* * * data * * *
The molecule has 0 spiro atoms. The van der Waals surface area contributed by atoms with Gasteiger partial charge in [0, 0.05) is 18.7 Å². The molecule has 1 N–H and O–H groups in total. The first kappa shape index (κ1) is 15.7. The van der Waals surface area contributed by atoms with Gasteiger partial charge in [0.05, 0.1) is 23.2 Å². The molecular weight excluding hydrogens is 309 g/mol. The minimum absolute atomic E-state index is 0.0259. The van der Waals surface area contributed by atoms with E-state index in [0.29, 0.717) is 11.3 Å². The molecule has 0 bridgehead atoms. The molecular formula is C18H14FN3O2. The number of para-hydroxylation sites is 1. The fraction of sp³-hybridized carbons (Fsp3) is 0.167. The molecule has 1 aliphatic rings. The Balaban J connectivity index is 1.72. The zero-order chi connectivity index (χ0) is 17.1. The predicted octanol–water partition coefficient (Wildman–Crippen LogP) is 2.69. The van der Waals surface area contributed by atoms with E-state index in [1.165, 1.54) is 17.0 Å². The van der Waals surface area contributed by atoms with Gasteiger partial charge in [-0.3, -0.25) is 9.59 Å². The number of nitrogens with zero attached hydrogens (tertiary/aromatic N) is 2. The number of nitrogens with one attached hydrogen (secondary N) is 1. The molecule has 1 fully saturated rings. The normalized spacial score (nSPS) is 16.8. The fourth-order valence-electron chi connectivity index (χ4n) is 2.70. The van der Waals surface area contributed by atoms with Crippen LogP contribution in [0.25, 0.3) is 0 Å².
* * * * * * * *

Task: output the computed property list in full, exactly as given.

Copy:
The molecule has 0 spiro atoms. The van der Waals surface area contributed by atoms with Gasteiger partial charge in [0, 0.05) is 18.7 Å². The molecule has 1 N–H and O–H groups in total. The first kappa shape index (κ1) is 15.7. The van der Waals surface area contributed by atoms with Gasteiger partial charge in [0.05, 0.1) is 23.2 Å². The molecular weight excluding hydrogens is 309 g/mol. The minimum absolute atomic E-state index is 0.0259. The van der Waals surface area contributed by atoms with E-state index in [0.29, 0.717) is 11.3 Å². The molecule has 0 bridgehead atoms. The molecular formula is C18H14FN3O2. The number of para-hydroxylation sites is 1. The fraction of sp³-hybridized carbons (Fsp3) is 0.167. The molecule has 1 aliphatic rings. The Balaban J connectivity index is 1.72. The zero-order chi connectivity index (χ0) is 17.1. The predicted octanol–water partition coefficient (Wildman–Crippen LogP) is 2.69. The van der Waals surface area contributed by atoms with E-state index in [1.165, 1.54) is 17.0 Å². The van der Waals surface area contributed by atoms with Gasteiger partial charge in [-0.3, -0.25) is 9.59 Å². The number of nitrogens with zero attached hydrogens (tertiary/aromatic N) is 2. The number of nitrogens with one attached hydrogen (secondary N) is 1. The molecule has 1 fully saturated rings. The normalized spacial score (nSPS) is 16.8. The fourth-order valence-electron chi connectivity index (χ4n) is 2.70. The van der Waals surface area contributed by atoms with Crippen LogP contribution in [0.25, 0.3) is 0 Å².